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For those able to access it there is a documentary available on the French Arte channel until the 29th December called Marius Petipa le maitre francais du ballet russe. It includes Alban Lendorf performing the original choreography for the Prince's solo from act 3  Sleeping Beauty; some of the original designs for La Bayadere and coloured posed photographs of some of the original cast of the Sleeping Beauty. The choreography ranges from sections of Ratmansky reconstructions to Nureyev, Duarto and Lacotte's reimaged Fille du Pharon,


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Thank you, Ashton Fan! Since the link is missing its tail end, I'm reposting it. The film is available in French, French with subtitles, and German.


It's fascinating, though I found the film a bit sloppy, probably because of time constraints. Certainly the heavy use of Swan Lake's white acts, though clarified later, is misleading. If a reinterpretation of Sleeping Beauty was required, I could have done without Nacho Duato's version. Arte is a Franco-German network, so a component from Berlin may have been deemed necessary. But I was still left wondering whether it was a film about Petipa or Tchaikovsky.

(I think Alban Lendorf and Cassandra Trenary would be surprised to learn they are employed by New York City Ballet, as the credits imply.)

Oh, but that animated drum dance! :wub:

Edited by volcanohunter
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I have now had an opportunity to watch the entire documentary and while I agree that it is more than a little muddled in its approach I suspect that the emphasis on the Tchaikovsky ballets is simply the result of the fact that it seems to be aimed at a general audience rather than a specialist one. For many people Swan Lake is the only Petipa ballet they have heard of, it is certainly his most popular work. It is unfortunate that the finished product looks in places as if it was cobbled together from pre-existing material available from French and German sources and that the rest of the documentary was constructed round it. However it is the first documentary in years to be made about a long dead choreographer which has been aimed at a general audience which has been made available to viewers across Europe. It is possible that Danish television produced a Bournonville documentary for his bicentenary but if they did its availability appears to have been far more limited. The documentary is quite daring in that it contains footage in which individuals emphasise the precision and technical skill required to dance the original steps which calls into question the idea that technique has "improved" so much since Petipa created his ballets that their choreographic text should be altered to accommodate these improvements" . I thought that the material about the Ratmansky reconstructions, the technical demands the original choreography makes on the dancers who perform it and the opportunity to see some of the original Sleeping Beauty designs made it worth watching. We can always hope that it might have an effect on future stagings of Petipa's ballets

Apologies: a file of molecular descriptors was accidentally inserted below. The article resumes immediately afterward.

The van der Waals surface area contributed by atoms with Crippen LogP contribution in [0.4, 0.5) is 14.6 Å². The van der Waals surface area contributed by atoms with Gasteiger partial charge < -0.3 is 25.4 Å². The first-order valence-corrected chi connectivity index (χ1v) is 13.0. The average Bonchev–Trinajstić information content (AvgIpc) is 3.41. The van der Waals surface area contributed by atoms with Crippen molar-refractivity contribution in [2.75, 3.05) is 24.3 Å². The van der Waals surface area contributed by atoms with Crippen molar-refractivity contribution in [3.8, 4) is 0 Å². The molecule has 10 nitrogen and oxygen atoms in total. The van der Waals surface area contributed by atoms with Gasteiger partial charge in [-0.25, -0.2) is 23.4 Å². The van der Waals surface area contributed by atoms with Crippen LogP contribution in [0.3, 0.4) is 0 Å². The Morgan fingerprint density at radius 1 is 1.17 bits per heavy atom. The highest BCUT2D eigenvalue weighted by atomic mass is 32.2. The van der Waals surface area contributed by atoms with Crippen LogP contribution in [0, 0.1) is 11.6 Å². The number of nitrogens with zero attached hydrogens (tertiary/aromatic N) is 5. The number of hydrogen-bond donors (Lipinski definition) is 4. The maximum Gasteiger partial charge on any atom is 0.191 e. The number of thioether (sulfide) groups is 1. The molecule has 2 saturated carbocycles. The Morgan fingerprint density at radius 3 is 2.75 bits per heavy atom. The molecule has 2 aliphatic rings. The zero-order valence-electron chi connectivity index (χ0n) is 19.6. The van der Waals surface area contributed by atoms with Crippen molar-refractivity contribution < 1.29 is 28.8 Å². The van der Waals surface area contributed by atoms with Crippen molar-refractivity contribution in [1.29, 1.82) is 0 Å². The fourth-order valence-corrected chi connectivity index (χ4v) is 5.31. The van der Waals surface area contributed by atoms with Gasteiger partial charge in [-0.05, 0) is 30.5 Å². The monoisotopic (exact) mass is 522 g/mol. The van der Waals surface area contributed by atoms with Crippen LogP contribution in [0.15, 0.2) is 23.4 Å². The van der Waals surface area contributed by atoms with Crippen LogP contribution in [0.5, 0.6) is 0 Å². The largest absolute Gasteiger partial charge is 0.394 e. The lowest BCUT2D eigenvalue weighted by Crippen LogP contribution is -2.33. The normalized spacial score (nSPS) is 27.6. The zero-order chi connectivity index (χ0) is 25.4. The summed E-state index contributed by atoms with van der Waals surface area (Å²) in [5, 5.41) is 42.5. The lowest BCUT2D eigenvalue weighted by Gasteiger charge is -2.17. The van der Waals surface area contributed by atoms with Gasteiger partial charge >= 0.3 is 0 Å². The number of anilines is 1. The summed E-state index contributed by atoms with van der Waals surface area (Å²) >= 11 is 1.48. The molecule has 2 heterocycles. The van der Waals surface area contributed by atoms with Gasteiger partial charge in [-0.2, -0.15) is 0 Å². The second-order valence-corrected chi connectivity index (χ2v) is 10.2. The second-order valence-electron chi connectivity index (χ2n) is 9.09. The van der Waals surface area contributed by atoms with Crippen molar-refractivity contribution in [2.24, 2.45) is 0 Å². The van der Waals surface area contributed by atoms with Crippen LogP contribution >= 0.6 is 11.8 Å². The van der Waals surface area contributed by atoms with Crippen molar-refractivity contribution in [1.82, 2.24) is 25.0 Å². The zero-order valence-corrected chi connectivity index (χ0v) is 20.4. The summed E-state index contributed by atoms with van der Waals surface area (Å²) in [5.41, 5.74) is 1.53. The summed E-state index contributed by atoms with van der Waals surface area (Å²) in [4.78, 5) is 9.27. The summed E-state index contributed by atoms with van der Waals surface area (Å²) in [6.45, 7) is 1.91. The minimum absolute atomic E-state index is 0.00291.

There is a documentary film about the man who created the animated drum dance. Its creator was a man called Alexander Shiryaev who was a leading character dancer at the Mariinsky during Petipa's later years. He had wanted to film members of the company performing solos but permission was refused so he spent a great deal of his spare time travelling around the Russian Empire filming peasants performing local dances. He did however manage to film the solo "Le petit corsair" which preserved a solo not included in the Sergeyev collectionl. Its preservation on film enabled  Ratmansky to restore the solo to his reconstruction of Le Corsaire. The documentary about Shiryaev is called " A Belated Premiere" it can be found on the internet divided into four parts. It is well worth watching.



Edited by Ashton Fan
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